Continuing with the church analogy, McMillan said that after sharing the gospel, union members should not forget the “altar call.” An altar call refers to the tradition in some evangelical Christian churches in which those who want to make a new spiritual commitment to Jesus Christ are invited to come forward publicly. McMillan said the altar call was that final invitation—asking people to commit to the union. But recruiting a person to become a member of the union faithful requires persistence. “Ask people to join, and don’t stop asking until they do,” she urged.

The labor leader noted the need to stay positive with a message of “heaven, instead of a message of fire and brimstone,” and turning current members into “disciples” of the union. People need to be convinced of why the union is good and how it can change their life, not shamed or attacked for being skeptical of joining. “Ultimately our goal is to not just grow membership, but to grow activists who will advocate for the union and themselves.”

“We need a movement,” McMillan pressed. “That’s why you see growing solidarity between Black, white, and brown workers, and between labor, faith, and civil rights movements.”

Emphasizing work with coalitions and faith leaders, along with taking the moral high ground, is not a new concept for McMillan and the North Carolina AFL-CIO. They’ve been supporters of the Moral Mondays campaign, led by progressive faith leader Rev. William Barber, since its inception. Moral Mondays is a racially diverse coalition of religious believers and non-believers aimed at taking on voter suppression, discrimination, and economic injustice.

Speaking to People’s World, McMillan expounded further on the strategy. “We’ve worked with the Moral Mondays movement since it began. Using the economic issue helps to let people know why we need to stand up for voting rights, for women’s rights, for LGBTQ rights. The same people attacking voting rights are the same people attacking workers’ rights. It has to be not just taking it to the streets, but there has to be a structure, which the labor movement has.” Rev. Barber has recently announced an evolution of Moral Mondays into the Poor People’s Campaign: A National Call for Moral Revival.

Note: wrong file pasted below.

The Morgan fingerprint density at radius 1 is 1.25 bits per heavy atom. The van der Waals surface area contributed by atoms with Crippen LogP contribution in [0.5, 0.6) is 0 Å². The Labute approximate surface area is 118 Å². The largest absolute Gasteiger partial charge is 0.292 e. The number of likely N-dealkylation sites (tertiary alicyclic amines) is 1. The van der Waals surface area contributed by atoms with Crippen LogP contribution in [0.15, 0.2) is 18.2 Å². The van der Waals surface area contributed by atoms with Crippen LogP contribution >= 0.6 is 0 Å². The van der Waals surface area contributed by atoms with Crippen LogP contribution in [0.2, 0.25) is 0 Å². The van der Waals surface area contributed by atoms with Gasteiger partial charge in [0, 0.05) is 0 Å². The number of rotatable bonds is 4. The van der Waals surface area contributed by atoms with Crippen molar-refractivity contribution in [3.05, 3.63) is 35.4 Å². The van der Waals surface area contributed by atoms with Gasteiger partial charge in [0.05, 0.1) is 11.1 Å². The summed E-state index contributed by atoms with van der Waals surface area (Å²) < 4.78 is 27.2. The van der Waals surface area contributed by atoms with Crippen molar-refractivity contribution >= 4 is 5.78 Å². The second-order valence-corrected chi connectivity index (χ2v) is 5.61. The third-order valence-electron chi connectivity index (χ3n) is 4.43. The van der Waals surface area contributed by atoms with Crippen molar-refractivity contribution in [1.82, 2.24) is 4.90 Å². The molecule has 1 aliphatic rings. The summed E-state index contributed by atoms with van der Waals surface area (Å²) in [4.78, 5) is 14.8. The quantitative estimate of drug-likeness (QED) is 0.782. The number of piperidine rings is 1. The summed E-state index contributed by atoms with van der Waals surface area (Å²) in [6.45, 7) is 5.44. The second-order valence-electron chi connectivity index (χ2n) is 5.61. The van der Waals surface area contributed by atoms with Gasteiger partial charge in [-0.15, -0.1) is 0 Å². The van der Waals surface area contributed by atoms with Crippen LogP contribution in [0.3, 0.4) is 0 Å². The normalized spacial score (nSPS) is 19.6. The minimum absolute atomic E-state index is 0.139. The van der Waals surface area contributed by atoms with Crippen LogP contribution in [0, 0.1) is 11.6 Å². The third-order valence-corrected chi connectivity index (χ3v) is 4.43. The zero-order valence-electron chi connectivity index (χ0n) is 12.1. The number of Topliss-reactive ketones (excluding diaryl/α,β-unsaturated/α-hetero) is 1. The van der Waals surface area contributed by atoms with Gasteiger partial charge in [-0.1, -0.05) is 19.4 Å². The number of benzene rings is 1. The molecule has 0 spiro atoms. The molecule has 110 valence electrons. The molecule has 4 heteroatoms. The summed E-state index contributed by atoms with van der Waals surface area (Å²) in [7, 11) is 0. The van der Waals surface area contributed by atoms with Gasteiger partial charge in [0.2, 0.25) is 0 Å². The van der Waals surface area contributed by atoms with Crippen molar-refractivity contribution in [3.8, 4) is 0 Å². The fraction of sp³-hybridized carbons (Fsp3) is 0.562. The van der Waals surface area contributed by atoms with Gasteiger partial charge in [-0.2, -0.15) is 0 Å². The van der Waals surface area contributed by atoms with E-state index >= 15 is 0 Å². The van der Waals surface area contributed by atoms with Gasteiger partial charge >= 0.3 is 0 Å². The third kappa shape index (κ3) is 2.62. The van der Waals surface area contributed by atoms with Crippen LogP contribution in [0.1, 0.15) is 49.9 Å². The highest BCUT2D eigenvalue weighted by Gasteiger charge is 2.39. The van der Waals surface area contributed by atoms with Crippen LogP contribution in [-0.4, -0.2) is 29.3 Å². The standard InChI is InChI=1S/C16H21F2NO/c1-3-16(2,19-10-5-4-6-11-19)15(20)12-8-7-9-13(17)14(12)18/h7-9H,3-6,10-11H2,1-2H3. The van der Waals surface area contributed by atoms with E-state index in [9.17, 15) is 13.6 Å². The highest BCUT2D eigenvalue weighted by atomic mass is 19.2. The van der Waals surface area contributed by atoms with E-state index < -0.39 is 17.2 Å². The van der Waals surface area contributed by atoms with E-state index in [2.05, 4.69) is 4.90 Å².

The role of invoking a moral high ground and faith is no stranger to organizing in the U.S., as many African-American churches in the southern states played a key role in the Civil Rights era as established social and political power bases for African Americans fighting racial oppression. McMillan’s speech picked up that legacy of forging political power through inspiration and hope.

Finishing out her speech, McMillan concluded, “Right to work can’t mean ‘right to surrender.’ Stop the race to the bottom by stopping it where it started—the South and other places left behind. Hope can be found in the darkest hour. There is new life to build something stronger. Go out and tell the Good News that the labor movement is being reborn and revived.”


CONTRIBUTOR

Chauncey K. Robinson
Chauncey K. Robinson

Chauncey K. Robinson believes that writing and media, in any capacity, should help to reflect the world around us, and be tools to help bring about progressive change. Born and raised in Newark, New Jersey, she has a strong belief in people power and strength. She is the Social Media Editor for People's World, along with being a journalist for the award winning publication. She’s a self professed geek and lover of pop culture. Chauncey seeks to make sure topics that affect working class people, peoples of color, and women are constantly in the spotlight and part of the discussion.